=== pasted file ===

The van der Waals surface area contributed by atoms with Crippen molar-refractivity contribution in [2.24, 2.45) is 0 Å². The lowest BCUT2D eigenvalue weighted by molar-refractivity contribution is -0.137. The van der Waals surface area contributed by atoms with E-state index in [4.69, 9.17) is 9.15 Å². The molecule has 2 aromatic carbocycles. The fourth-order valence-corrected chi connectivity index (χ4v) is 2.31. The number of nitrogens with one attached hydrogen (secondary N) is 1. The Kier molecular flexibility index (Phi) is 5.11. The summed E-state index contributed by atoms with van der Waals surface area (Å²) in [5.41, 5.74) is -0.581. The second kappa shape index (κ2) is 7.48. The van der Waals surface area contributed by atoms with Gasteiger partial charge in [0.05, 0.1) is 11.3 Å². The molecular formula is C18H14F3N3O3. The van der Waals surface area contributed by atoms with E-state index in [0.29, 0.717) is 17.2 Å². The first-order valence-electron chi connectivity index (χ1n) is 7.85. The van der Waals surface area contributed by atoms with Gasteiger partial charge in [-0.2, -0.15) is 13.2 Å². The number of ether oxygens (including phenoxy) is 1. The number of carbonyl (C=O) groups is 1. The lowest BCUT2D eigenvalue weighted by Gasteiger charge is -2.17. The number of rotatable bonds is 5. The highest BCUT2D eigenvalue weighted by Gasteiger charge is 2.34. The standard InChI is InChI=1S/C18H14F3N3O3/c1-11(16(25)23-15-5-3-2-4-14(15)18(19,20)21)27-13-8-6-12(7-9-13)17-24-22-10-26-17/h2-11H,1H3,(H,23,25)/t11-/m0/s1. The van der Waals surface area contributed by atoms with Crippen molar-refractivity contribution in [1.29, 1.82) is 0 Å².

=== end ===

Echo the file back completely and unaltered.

The van der Waals surface area contributed by atoms with Crippen molar-refractivity contribution in [2.24, 2.45) is 0 Å². The lowest BCUT2D eigenvalue weighted by molar-refractivity contribution is -0.137. The van der Waals surface area contributed by atoms with E-state index in [4.69, 9.17) is 9.15 Å². The molecule has 2 aromatic carbocycles. The fourth-order valence-corrected chi connectivity index (χ4v) is 2.31. The number of nitrogens with one attached hydrogen (secondary N) is 1. The Kier molecular flexibility index (Phi) is 5.11. The summed E-state index contributed by atoms with van der Waals surface area (Å²) in [5.41, 5.74) is -0.581. The second kappa shape index (κ2) is 7.48. The van der Waals surface area contributed by atoms with Gasteiger partial charge in [0.05, 0.1) is 11.3 Å². The molecular formula is C18H14F3N3O3. The van der Waals surface area contributed by atoms with E-state index in [0.29, 0.717) is 17.2 Å². The first-order valence-electron chi connectivity index (χ1n) is 7.85. The van der Waals surface area contributed by atoms with Gasteiger partial charge in [-0.2, -0.15) is 13.2 Å². The number of ether oxygens (including phenoxy) is 1. The number of carbonyl (C=O) groups is 1. The lowest BCUT2D eigenvalue weighted by Gasteiger charge is -2.17. The number of rotatable bonds is 5. The highest BCUT2D eigenvalue weighted by Gasteiger charge is 2.34. The standard InChI is InChI=1S/C18H14F3N3O3/c1-11(16(25)23-15-5-3-2-4-14(15)18(19,20)21)27-13-8-6-12(7-9-13)17-24-22-10-26-17/h2-11H,1H3,(H,23,25)/t11-/m0/s1. The van der Waals surface area contributed by atoms with Crippen molar-refractivity contribution in [1.29, 1.82) is 0 Å².